Coronavirus could cost Northumbria Police £2.4 million this year if it not reimbursed by Government

Police chiefs may be forced to dip into financial reserves if the costs of Covid-19 are not reimbursed by the Government.

Wednesday, 10th June 2020, 7:10 pm
The cost of coronavirus to Northumbria Police could reach £2.4 million in 2020/21 – with financial impacts ranging from additional resources and PPE to loss of income.

This week, bosses confirmed that the cost of coronavirus to Northumbria Police could reach £2.4 million in 2020/21 – with financial impacts ranging from additional resources and PPE to loss of income.

The update came during a meeting of the region’s Police and Crime Panel on Tuesday, June 9, which was held remotely in line with social distancing guidelines.

At the meeting, panel member and deputy leader of Sunderland City Council, Coun Michael Mordey, raised concerns about the financial impact of coronavirus on the force from Covid-19 and future government support.

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Northumbria Police and Crime Commissioner Kim McGuinness.

“As local authorities we have had similar assurances at the very beginning of the pandemic that all of our costs would be recovered and then we have seen minister after minister roll back on that commitment,” he said.

“We have a massive black hole of roughly about £20 million in Sunderland City Council now that we would have to rely on either significant cuts or use of reserves – but the reserves that the council has available wouldn’t stretch that far.

“So we would have to significantly cut services as we are legally obliged to present a balanced budget.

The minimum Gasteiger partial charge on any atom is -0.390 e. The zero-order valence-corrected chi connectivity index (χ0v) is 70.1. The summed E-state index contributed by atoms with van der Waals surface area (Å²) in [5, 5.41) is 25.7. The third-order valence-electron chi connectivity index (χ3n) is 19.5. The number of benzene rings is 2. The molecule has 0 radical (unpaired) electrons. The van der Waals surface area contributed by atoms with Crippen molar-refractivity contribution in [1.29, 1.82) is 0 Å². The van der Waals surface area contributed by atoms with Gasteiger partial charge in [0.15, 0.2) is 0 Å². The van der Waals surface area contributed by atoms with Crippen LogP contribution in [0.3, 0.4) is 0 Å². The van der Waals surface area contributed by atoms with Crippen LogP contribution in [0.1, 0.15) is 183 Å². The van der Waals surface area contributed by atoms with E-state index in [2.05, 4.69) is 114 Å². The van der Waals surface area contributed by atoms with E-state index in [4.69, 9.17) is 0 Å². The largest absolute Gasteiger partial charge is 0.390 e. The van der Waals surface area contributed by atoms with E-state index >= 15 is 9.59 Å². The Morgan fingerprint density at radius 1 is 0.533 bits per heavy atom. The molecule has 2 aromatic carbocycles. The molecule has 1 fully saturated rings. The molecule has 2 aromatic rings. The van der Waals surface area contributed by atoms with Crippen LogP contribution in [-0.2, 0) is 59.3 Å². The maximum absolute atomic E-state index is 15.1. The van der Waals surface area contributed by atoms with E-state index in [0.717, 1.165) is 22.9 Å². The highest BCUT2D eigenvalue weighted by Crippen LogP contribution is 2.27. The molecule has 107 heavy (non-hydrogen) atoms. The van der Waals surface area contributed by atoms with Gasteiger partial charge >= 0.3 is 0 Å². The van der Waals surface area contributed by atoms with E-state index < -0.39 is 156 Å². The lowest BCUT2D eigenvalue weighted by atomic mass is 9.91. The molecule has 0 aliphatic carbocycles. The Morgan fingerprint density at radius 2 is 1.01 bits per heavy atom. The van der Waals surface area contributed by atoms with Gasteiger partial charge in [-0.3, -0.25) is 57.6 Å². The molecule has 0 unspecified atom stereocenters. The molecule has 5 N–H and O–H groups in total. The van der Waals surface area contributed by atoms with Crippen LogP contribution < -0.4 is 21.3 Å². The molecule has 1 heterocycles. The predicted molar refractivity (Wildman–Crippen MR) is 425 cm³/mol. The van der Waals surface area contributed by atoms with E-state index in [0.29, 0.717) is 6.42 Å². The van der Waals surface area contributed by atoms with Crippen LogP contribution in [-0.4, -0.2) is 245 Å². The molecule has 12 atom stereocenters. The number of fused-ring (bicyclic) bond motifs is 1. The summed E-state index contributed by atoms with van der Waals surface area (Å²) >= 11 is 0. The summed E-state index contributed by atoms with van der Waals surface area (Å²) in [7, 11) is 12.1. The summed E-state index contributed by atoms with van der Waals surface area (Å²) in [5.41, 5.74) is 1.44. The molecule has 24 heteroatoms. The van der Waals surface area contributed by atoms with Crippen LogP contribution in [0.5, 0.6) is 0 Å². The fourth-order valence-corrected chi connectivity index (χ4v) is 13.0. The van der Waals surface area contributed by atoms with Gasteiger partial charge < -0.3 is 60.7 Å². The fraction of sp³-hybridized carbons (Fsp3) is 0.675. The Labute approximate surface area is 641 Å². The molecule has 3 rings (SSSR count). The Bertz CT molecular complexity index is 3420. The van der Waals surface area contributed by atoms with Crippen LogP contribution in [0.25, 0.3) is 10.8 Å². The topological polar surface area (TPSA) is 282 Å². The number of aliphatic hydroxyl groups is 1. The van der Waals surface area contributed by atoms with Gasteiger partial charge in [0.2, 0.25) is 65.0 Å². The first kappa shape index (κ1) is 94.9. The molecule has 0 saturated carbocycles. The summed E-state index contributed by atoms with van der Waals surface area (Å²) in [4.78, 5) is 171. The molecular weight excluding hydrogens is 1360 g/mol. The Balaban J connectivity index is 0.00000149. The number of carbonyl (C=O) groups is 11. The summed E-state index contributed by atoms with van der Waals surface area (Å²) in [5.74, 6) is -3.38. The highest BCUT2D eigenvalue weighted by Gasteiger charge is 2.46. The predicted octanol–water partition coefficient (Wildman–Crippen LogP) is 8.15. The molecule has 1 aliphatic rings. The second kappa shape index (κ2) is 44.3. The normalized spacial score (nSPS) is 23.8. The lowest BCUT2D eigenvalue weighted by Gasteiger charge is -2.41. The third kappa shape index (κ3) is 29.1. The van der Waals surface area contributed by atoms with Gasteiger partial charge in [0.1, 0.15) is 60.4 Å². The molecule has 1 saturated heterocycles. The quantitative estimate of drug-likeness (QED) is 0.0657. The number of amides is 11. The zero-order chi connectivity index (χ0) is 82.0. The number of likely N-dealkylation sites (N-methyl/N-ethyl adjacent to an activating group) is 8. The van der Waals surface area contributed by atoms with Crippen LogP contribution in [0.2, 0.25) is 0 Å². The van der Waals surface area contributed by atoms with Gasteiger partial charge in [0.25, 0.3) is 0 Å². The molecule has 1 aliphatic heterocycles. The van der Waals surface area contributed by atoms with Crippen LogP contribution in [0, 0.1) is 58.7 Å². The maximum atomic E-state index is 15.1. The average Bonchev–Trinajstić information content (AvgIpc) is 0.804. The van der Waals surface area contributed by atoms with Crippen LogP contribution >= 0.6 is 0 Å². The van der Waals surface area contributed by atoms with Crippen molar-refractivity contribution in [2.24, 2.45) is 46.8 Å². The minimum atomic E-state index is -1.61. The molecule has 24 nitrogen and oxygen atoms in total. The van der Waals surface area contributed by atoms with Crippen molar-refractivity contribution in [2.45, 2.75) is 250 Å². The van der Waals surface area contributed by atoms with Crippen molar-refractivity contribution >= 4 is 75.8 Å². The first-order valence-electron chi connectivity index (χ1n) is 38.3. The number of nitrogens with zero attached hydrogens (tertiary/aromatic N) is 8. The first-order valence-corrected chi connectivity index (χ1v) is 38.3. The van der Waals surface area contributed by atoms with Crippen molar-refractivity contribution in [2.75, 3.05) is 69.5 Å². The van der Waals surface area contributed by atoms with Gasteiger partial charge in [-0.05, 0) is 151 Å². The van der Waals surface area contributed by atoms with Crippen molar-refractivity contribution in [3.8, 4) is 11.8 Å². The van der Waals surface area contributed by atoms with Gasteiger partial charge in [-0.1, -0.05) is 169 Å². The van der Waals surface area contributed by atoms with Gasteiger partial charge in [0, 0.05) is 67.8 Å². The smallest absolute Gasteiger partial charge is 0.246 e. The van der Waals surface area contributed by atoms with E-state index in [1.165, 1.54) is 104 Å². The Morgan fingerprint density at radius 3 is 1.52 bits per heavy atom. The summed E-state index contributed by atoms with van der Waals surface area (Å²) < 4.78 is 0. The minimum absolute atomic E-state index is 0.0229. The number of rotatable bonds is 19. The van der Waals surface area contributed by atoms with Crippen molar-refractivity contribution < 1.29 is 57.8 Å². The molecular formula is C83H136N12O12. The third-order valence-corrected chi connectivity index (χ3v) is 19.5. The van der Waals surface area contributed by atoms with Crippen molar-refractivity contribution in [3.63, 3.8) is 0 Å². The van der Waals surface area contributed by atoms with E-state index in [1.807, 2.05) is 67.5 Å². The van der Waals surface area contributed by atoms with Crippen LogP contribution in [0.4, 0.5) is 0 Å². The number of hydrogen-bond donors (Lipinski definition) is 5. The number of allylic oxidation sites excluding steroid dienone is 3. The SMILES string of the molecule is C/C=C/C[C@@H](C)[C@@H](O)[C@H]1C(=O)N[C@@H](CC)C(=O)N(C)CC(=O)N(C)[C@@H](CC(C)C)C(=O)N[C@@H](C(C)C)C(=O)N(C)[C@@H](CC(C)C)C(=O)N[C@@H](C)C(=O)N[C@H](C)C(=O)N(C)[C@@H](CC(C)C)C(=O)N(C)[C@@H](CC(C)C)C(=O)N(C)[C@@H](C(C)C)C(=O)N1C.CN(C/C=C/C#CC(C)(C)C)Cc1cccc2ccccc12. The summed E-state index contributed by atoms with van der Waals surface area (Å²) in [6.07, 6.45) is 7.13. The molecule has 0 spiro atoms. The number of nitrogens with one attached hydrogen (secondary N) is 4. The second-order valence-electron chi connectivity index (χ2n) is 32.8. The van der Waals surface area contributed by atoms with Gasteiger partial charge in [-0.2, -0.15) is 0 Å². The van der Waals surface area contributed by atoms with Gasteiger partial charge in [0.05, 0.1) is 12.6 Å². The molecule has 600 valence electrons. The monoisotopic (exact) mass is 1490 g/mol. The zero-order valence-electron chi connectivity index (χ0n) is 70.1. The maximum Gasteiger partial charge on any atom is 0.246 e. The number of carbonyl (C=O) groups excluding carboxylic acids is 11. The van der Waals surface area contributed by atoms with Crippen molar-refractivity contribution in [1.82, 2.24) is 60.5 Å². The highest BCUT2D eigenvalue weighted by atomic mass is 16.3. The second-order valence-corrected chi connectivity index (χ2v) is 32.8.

“So the question to the commissioner is will the £2.4 million eat into the [police force’s] reserves if the Government don’t come forward with the funding and what impact will that have on frontline policing.”

Chief finance officer, Mike Tait, said while cash flow was being managed, the force may have to use its reserves if the cost of Covid-19 isn’t reimbursed.

This was due to spending plans already being agreed to allow the force to deliver its share of the national uplift of 20,000 new police officers with Home Office funding.

“We’re managing cash flow in a prudent and effective way and ultimately what we’re trying to do is ensure that there’s no impact on that wider future medium term plan,” Mr Tait said.

“We’re still looking to invest in that increased numbers of officers and increased staff that will support that.

“That may mean that during 2020/21 we will absolutely have to use more of our general reserves than we were otherwise intending if the Home Office do not meet the costs that we’re incurring.”

Northumbria’s Police and Crime Commissioner, Kim McGuinness, told the meeting it was important to pressure the Government over the costs of Covid-19.

“In a similar way to local government, we have verbal promises from ministers which we will hold them to but we do not have anything specifically in writing that says we will get all of that money back,” she said.

“That’s a great concern to me, yes we have reserves, yes it shows us what our reserves are really for if we absolutely need them.

“But actually we should be getting that money back from the Government because they have made that commitment to us.”

PCC Kim McGuinness stressed recruitment plans were still on track with Northumbria Police looking to increase diversity in its workforce.

She added the force “needed to be ready for what comes after Covid.”

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